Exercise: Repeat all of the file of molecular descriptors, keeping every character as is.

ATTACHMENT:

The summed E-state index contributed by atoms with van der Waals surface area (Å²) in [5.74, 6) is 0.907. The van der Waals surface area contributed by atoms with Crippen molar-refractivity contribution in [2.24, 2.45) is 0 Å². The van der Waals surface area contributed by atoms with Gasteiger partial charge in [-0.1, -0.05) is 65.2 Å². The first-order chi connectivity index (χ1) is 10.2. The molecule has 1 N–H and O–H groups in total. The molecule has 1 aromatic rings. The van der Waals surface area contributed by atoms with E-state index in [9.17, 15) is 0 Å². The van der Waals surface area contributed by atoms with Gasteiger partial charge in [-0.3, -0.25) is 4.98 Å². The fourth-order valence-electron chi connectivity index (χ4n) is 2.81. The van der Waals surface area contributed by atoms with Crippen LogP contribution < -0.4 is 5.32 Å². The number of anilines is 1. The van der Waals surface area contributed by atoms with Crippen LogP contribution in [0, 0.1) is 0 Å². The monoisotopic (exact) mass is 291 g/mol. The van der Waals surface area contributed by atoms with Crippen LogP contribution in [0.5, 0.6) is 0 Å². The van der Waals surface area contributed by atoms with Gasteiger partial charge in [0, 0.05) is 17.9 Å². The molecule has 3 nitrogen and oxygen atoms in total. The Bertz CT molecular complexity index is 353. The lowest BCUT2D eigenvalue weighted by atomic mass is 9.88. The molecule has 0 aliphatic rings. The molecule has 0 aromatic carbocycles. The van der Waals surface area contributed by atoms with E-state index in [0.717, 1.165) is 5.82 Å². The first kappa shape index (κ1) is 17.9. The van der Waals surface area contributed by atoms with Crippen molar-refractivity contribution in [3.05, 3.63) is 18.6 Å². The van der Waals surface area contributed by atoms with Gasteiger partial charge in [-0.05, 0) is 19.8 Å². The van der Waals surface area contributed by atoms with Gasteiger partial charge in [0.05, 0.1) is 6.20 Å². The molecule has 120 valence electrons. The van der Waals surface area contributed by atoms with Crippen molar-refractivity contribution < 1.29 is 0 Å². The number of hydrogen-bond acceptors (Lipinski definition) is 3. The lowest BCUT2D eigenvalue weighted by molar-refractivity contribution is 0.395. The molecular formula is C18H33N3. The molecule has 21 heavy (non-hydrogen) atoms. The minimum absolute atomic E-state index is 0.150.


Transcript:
The summed E-state index contributed by atoms with van der Waals surface area (Å²) in [5.74, 6) is 0.907. The van der Waals surface area contributed by atoms with Crippen molar-refractivity contribution in [2.24, 2.45) is 0 Å². The van der Waals surface area contributed by atoms with Gasteiger partial charge in [-0.1, -0.05) is 65.2 Å². The first-order chi connectivity index (χ1) is 10.2. The molecule has 1 N–H and O–H groups in total. The molecule has 1 aromatic rings. The van der Waals surface area contributed by atoms with E-state index in [9.17, 15) is 0 Å². The van der Waals surface area contributed by atoms with Gasteiger partial charge in [-0.3, -0.25) is 4.98 Å². The fourth-order valence-electron chi connectivity index (χ4n) is 2.81. The van der Waals surface area contributed by atoms with Crippen LogP contribution < -0.4 is 5.32 Å². The number of anilines is 1. The van der Waals surface area contributed by atoms with Crippen LogP contribution in [0, 0.1) is 0 Å². The monoisotopic (exact) mass is 291 g/mol. The van der Waals surface area contributed by atoms with Crippen LogP contribution in [0.5, 0.6) is 0 Å². The van der Waals surface area contributed by atoms with Gasteiger partial charge in [0, 0.05) is 17.9 Å². The molecule has 3 nitrogen and oxygen atoms in total. The Bertz CT molecular complexity index is 353. The lowest BCUT2D eigenvalue weighted by atomic mass is 9.88. The molecule has 0 aliphatic rings. The molecule has 0 aromatic carbocycles. The van der Waals surface area contributed by atoms with E-state index in [0.717, 1.165) is 5.82 Å². The first kappa shape index (κ1) is 17.9. The van der Waals surface area contributed by atoms with Crippen molar-refractivity contribution in [3.05, 3.63) is 18.6 Å². The van der Waals surface area contributed by atoms with Gasteiger partial charge in [-0.05, 0) is 19.8 Å². The van der Waals surface area contributed by atoms with Gasteiger partial charge in [0.05, 0.1) is 6.20 Å². The molecule has 120 valence electrons. The van der Waals surface area contributed by atoms with Crippen molar-refractivity contribution < 1.29 is 0 Å². The number of hydrogen-bond acceptors (Lipinski definition) is 3. The lowest BCUT2D eigenvalue weighted by molar-refractivity contribution is 0.395. The molecular formula is C18H33N3. The molecule has 21 heavy (non-hydrogen) atoms. The minimum absolute atomic E-state index is 0.150.